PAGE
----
Phyllis Padow-Sederbaum Papers
Scope and Contents Note
The Phyllis Padow-Sederbaum Papers feature personal accounts of her role as tutor, activist and student. Collection materials include administrative documents, correspondence, newspaper clippings, photographs, and publications. The bulk of the materials concern Padow-Sederbaum's work with the Student Help Project in Prince Edward County, Virginia, during the summer of 1963. To a lesser extent, the collection documents Student Help Project activities in Jamaica, Queens, and Queens College campus activism. Materials dated after 1965 document reunions with fellow civil rights activists.
- Padow-Sederbaum, Phyllis (Person)
Collection is open for research. Staff may restrict access at its discretion on the basis of physical condition. Researchers may not cite or use correspondence or photographs without written permission from Phyllis Padow-Sederbaum.
The Phyllis Padow-Sederbaum Papers are physically owned by the Queens College Libraries. Literary rights, including copyright, belong to the authors or their legal heirs and assignees. The collection is subject to all copyright laws. Queens College assumes no responsibility for the infringement of copyrights held by the original authors, creators, or producers of materials.
Phyllis Padow-Sederbaum (then Phyllis Padow) grew up in Merrick, Long Island and attended Queens College, graduating in 1965 with honors in sociology. At Queens College, she worked with the Student Help Project to provide free tutoring services to under-served schoolchildren in South Jamaica, Queens and in Prince Edward County, Virginia. The Student Help Project was organized by Queens College students who worked in close collaboration with education professors Dr. Rachel Weddington and Dr. Sidney Simon. During the summer of 1963, Padow-Sederbaum was one of sixteen Queens College students who lived with black families in Farmville, Virginia in Prince Edward County, providing instruction to all children denied access to public education.
Later, Padow-Sederbaum went on to earn a Masters in Sociology from the University of Pennsylvania and worked for many years as a researcher. For the past twenty-five years, Padow-Sederbaum has been a community volunteer. Along with other Student Help Project alumni, she recently became a supporter of the Robert Russa Moton Museum. The Museum is dedicated to the study of civil rights in education with a specific focus on the role played by the citizens of Prince Edward County in the struggle for integrated schools.
In 1951, Barbara Johns, a black high school student in Prince Edward County, Virginia, led her classmates in a strike for a better school. With the help of the NAACP, Johns and her classmates then filed a desegregation lawsuit that became one of four cases that made up the historic Supreme Court decision Brown v. Board of Education. Although Brown v. Board declared racially segregated public schools unconstitutional in 1954, many schools failed to integrate. Harry F. Byrd, U.S. Senator of Virginia, called for a strategy of “Massive Resistance” and in 1958, the Virginia General Assembly passed a series of laws to help facilitate this goal. In 1959 when Prince Edward County was ordered by a judge to desegregate, the white citizens of the County responded by closing their entire public school system rather than comply. Private, segregated schools were opened for white students only. Religious and community institutions, relatives, and nearby counties provided limited educational opportunities for black children, but the public schools did not open again until 1964.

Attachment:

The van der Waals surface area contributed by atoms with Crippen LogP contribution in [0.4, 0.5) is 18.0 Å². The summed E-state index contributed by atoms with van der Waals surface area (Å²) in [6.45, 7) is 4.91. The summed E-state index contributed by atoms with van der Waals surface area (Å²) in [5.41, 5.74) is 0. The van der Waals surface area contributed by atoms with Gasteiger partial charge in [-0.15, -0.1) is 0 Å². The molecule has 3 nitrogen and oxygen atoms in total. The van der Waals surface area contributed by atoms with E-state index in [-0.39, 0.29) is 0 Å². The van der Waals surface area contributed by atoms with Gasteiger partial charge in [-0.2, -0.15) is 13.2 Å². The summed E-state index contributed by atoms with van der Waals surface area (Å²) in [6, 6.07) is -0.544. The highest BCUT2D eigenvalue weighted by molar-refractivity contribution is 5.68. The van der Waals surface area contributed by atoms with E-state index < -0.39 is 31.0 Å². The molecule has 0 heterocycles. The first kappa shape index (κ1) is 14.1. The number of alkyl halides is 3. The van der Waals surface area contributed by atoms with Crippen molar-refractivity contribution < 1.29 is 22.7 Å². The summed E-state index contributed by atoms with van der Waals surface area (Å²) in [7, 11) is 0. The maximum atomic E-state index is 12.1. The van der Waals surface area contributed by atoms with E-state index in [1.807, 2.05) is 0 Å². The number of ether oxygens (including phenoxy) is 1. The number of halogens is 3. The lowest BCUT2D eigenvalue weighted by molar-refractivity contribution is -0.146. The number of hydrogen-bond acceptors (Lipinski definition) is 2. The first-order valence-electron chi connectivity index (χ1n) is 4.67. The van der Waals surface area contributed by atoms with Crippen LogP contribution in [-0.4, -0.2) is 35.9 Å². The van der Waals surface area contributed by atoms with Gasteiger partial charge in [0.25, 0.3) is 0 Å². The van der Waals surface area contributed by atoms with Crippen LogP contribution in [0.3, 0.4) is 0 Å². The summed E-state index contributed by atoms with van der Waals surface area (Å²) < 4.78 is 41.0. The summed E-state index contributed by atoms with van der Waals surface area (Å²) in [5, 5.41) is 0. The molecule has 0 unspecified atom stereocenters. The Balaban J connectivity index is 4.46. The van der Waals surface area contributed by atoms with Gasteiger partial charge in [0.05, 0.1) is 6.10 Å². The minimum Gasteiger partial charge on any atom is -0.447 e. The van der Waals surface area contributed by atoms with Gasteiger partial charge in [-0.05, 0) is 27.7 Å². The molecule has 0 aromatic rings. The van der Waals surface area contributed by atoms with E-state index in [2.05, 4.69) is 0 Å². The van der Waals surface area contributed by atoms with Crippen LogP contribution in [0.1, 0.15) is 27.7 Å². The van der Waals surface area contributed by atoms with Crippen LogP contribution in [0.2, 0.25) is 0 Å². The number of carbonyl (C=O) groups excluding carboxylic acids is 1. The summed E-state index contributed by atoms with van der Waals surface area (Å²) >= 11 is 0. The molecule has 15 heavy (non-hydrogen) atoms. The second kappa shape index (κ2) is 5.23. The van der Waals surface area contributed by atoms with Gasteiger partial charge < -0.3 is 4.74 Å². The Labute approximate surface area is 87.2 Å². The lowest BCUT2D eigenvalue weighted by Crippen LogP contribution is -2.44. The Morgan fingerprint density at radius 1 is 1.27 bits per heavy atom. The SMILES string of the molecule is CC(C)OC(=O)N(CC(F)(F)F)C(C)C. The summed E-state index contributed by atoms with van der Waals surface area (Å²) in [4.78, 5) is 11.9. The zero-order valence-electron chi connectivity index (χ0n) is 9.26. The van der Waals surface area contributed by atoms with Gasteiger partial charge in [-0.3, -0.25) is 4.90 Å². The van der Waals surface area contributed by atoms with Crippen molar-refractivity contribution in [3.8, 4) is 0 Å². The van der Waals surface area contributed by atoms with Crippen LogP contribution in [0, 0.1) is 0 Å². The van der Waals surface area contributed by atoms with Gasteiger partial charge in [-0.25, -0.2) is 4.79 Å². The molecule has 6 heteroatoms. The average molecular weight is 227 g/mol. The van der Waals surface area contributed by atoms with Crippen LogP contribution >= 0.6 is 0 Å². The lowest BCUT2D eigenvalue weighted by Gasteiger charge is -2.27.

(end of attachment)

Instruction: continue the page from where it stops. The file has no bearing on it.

In the wake of the school closing, the NAACP organized youth to protest not only the school lock-out, but also segregated movie theaters, stores and churches. The Student Non-Violent Coordinating Committee (SNCC) sent field organizers to Prince Edward County to conduct trainings in direct action. It is within this context that the Queens College students arrived in the summer of 1963 to teach and live with black families for six weeks. At the request of community leaders, the Queens College volunteers focused on teaching and did not directly participate in demonstrations.
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Language of Materials
Phyllis Padow-Sederbaum graduated with honors from Queens College in 1965 with a major in sociology. At Queens College, she worked with the Student Help Project to provide free tutoring services to under-served schoolchildren in South Jamaica, Queens and Prince Edward County, Virginia. During the summer of 1963, Padow-Sederbaum was one of sixteen Queens College students who lived with black families in Farmville, Virginia and tutored African American children who had been denied formal public education since 1959. The collection includes manuscripts, printed materials and photographs, and feature personal accounts of Padow-Sederbaum's activities as a tutor, civil rights activist, and student. The collection documents the Student Help Project in Prince Edward County, Virginia, and, to a lesser extent, in Jamaica, Queens.
Series I: Student Help Project Subseries A: Jamaica (Queens, New York) Subseries B: Virginia (Prince Edward County) Subseries C: Curriculum Development Subseries D: Correspondence Series II: Photographs Series III: Queens College Subseries A: Speaker and Publication Policies Subseries B: Student Publications Series IV: Additional Publications
Donated by Phyllis Padow-Sederbaum, March 2010.
- Padow-Sederbaum, Phyllis (Donor, Person)
- Padow-Sederbaum, Phyllis (Person)
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